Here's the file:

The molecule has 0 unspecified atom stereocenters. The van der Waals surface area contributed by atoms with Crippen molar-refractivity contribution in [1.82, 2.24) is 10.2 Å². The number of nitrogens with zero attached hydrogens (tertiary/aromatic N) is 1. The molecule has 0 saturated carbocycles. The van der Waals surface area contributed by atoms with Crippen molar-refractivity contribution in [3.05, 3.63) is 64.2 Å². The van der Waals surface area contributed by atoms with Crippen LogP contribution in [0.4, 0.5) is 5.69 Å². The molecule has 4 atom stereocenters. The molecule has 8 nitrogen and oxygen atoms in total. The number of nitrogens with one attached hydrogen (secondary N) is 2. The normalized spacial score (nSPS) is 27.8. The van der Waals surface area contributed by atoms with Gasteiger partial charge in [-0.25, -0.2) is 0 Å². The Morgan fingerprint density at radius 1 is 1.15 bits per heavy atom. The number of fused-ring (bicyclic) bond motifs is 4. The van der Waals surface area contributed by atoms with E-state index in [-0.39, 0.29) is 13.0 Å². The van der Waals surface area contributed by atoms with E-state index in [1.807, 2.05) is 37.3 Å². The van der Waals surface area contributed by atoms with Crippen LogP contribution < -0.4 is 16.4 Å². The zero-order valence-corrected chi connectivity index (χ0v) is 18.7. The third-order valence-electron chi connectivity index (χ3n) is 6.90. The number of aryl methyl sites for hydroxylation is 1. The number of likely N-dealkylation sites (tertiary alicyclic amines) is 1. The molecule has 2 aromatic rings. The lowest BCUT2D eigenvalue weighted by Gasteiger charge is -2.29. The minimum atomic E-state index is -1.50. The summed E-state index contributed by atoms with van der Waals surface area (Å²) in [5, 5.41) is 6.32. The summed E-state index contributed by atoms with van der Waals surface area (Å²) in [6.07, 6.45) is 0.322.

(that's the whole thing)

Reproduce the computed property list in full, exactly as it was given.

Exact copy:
The molecule has 0 unspecified atom stereocenters. The van der Waals surface area contributed by atoms with Crippen molar-refractivity contribution in [1.82, 2.24) is 10.2 Å². The number of nitrogens with zero attached hydrogens (tertiary/aromatic N) is 1. The molecule has 0 saturated carbocycles. The van der Waals surface area contributed by atoms with Crippen molar-refractivity contribution in [3.05, 3.63) is 64.2 Å². The van der Waals surface area contributed by atoms with Crippen LogP contribution in [0.4, 0.5) is 5.69 Å². The molecule has 4 atom stereocenters. The molecule has 8 nitrogen and oxygen atoms in total. The number of nitrogens with one attached hydrogen (secondary N) is 2. The normalized spacial score (nSPS) is 27.8. The van der Waals surface area contributed by atoms with Gasteiger partial charge in [-0.25, -0.2) is 0 Å². The Morgan fingerprint density at radius 1 is 1.15 bits per heavy atom. The number of fused-ring (bicyclic) bond motifs is 4. The van der Waals surface area contributed by atoms with E-state index in [-0.39, 0.29) is 13.0 Å². The van der Waals surface area contributed by atoms with E-state index in [1.807, 2.05) is 37.3 Å². The van der Waals surface area contributed by atoms with Crippen LogP contribution < -0.4 is 16.4 Å². The zero-order valence-corrected chi connectivity index (χ0v) is 18.7. The third-order valence-electron chi connectivity index (χ3n) is 6.90. The number of aryl methyl sites for hydroxylation is 1. The number of likely N-dealkylation sites (tertiary alicyclic amines) is 1. The molecule has 2 aromatic rings. The lowest BCUT2D eigenvalue weighted by Gasteiger charge is -2.29. The minimum atomic E-state index is -1.50. The summed E-state index contributed by atoms with van der Waals surface area (Å²) in [5, 5.41) is 6.32. The summed E-state index contributed by atoms with van der Waals surface area (Å²) in [6.07, 6.45) is 0.322.